He held a private pilot certificate with ratings for airplane single-engine and multi-engine land, single-engine sea, instrument airplane, and rotorcraft helicopter, with a type rating in the Cessna CE-525S Citation. He had earned his helicopter certification in 2001, taking his checkride in a Bell 206B-3. His application for that rating cited 14,000 hours in airplanes. Before buying the AS350, he had owned a Bell 407 and “several” Citation jets.

Three instructors who’d flown with him were interviewed during the investigation. None had ever seen his logbooks, much less made any entries in them.

The fixed-wing CFI who had given him recurrent Citation training over the past six years described him as “a high time pilot with lots of turbine jet experience” who had “owned several Citation jets and helicopters in his life and operated them for many years single pilot.”

However, the accident pilot was concerned that his reaction times had begun slowing with age. Though he had spoken of regaining currency and buying another Citation, his training had been intermittent; he had never completed the full refresher course.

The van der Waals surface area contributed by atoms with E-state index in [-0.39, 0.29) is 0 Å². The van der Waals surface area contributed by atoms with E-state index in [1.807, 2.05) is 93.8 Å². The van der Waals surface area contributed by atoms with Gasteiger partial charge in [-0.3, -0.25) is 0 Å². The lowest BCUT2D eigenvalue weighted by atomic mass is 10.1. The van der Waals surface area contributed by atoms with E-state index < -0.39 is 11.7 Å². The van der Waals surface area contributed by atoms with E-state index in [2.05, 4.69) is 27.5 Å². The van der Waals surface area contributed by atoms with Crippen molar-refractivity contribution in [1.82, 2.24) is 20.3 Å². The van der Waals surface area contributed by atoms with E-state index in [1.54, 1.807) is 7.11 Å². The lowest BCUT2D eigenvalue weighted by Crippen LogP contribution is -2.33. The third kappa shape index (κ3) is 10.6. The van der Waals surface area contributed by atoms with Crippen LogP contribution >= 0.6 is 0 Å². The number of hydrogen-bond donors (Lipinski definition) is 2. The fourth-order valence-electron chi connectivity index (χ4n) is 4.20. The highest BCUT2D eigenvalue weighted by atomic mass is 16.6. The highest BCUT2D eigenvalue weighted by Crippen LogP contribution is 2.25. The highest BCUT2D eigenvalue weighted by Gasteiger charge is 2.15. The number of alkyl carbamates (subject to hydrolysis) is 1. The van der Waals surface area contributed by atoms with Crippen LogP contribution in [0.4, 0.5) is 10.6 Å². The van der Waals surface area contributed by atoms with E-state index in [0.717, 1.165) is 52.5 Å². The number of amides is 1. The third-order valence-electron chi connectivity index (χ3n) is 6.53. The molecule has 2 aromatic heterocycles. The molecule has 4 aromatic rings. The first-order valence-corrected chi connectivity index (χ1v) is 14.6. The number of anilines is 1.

The CFI believed that since his wife’s death a decade before, his client had begun “taking a more cavalier attitude toward flying; he would often let the airplane get ahead of him, [and] would not be concerned.” He characterized the pilot as “a proud and successful person, with strong ego.”

During their conversations, the accident pilot had also described his discomfort with landing the AStar, particularly “on carts,” and said that he was considering selling it. He had “agreed whole-heartedly” with the suggestion that he “just put it on the ramp” if not comfortable with the dolly landings.

The two helicopter CFIs who’d flown the AS350 with him gave similar accounts. (Both were colleagues at the company from which he had bought the ship.) The company’s chief pilot described him as “relatively competent” and “good flying from ‘A to B,’ once airborne,” but he had also insisted that the accident pilot complete the Airbus factory transition course before beginning formal training in the helicopter. He described their nine hours of dual as “familiarization/demo flights.”